The best way to describe the apartment would be to say it was brittle. And highly flammable. It was an old brick and wood two-flat, that I am sure is torn down by now. The fire place still worked, and I know the century of use dried that place to toast. Steph had a bizarre, gigantic Mexican chair and table set made of bark and wicker in the living room, and the wiring hadn't looked updated in fifty years, so we rarely put bulbs in anything. We all had our own room, and Steph and I had to keep our doors closed, because the sight of piles of clothes everywhere embarrassed Margie and her guests. Whenever I dared to enter Steph's room, to find something of mine she had borrowed, her messiness would scare me straight for a while, but my resolve quickly got buried under records and magazines and t-shirts.
The basement doors didn't lock, so a homeless man 'lived' there for a while. Thank God the washer and dryer was near the door, for that was the creepiest place I'd ever been. I loaded the machines with one foot out the door, in case I needed to make a quick getaway. I knew someone was watching me when I did my laundry.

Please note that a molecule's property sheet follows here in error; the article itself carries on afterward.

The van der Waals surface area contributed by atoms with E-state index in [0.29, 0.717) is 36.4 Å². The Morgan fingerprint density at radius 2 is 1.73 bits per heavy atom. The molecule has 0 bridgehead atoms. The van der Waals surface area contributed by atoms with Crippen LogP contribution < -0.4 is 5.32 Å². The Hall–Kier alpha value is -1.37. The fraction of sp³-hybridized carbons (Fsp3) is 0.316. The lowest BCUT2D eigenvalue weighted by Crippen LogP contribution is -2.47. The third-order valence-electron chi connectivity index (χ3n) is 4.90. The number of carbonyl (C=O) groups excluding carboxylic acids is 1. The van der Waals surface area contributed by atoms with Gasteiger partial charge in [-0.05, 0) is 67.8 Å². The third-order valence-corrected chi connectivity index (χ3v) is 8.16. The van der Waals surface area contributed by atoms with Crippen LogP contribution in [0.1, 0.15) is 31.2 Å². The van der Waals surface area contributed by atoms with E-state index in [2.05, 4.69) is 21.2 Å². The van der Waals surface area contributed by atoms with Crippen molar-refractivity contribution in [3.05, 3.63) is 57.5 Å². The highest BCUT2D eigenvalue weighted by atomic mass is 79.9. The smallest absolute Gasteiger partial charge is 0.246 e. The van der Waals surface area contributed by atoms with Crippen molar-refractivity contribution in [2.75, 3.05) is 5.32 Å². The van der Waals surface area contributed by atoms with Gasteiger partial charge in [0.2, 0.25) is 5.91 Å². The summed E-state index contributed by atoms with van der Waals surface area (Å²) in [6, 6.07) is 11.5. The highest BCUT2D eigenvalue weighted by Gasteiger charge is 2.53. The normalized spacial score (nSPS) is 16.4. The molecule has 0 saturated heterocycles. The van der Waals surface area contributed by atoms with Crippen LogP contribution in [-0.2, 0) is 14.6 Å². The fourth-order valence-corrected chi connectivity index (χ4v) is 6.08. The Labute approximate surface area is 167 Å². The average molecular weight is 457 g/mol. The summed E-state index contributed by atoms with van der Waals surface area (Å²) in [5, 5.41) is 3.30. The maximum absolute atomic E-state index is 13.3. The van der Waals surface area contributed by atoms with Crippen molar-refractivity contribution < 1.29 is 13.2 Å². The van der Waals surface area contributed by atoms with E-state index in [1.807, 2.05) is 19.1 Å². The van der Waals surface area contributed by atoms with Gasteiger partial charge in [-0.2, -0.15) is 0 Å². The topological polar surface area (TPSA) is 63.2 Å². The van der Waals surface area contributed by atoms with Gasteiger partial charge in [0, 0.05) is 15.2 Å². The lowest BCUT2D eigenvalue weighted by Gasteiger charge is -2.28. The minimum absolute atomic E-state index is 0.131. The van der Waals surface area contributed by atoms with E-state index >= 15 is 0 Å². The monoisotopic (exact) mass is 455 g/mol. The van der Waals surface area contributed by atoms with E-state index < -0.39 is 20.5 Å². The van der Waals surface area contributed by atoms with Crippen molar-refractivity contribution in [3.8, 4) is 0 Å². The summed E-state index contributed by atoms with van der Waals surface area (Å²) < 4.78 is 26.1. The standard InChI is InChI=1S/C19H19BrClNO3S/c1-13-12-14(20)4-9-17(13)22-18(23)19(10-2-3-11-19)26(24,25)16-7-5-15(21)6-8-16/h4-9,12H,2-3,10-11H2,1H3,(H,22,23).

7 comments:

Aaron said...

So you must've gotten a good view of the L, too! A few years ago, I dated a guy who lived about a block from there, and I asked "How can you put up with this all night long?" Because it just runs on metal tracks there, and the sound is deafening. He said "You get used to it."

Sarah said...

Oh good! You're back!

Basement laundry rooms scare me, too.

Aaron, you do get used to the el when you live next to it. However, once you move away from it, you realize getting used to it probably wasn't a good thing.

Aaron said...

Ironically, I live next to it now. :-) Although I live on the other side of the building, so I just hear it go by--it's not really loud. It's kind of reassuring, really. (The fact that are trains ARE still running is kind of an event these days! :-))

BC said...

I don't remember it beeing too loud, I think because I lived near the Addison stop. It's when they race by at 1000 miles per hour that it gets annoying.

Sarah said...

I lived right on the el just south of Irving. We had 10 ft high windows running the side of our illegal loft and my room was mere feet from the tracks. A friend of mine pointed out that my roommates and I were trying to speak above the noise. It was like we had made a silent pact that we weren't going to admit it was bothersome. Once we realized that yelling in mid-sentence wasn't doing much good we began to wait the train out quietly.

Aaron said...

It's sort of like Linda Darnell's house in "A Letter To Three Wives," where the trains run right next to the window and make the whole house shake!

Sarah said...

The noise of the train drove her to badgirlness.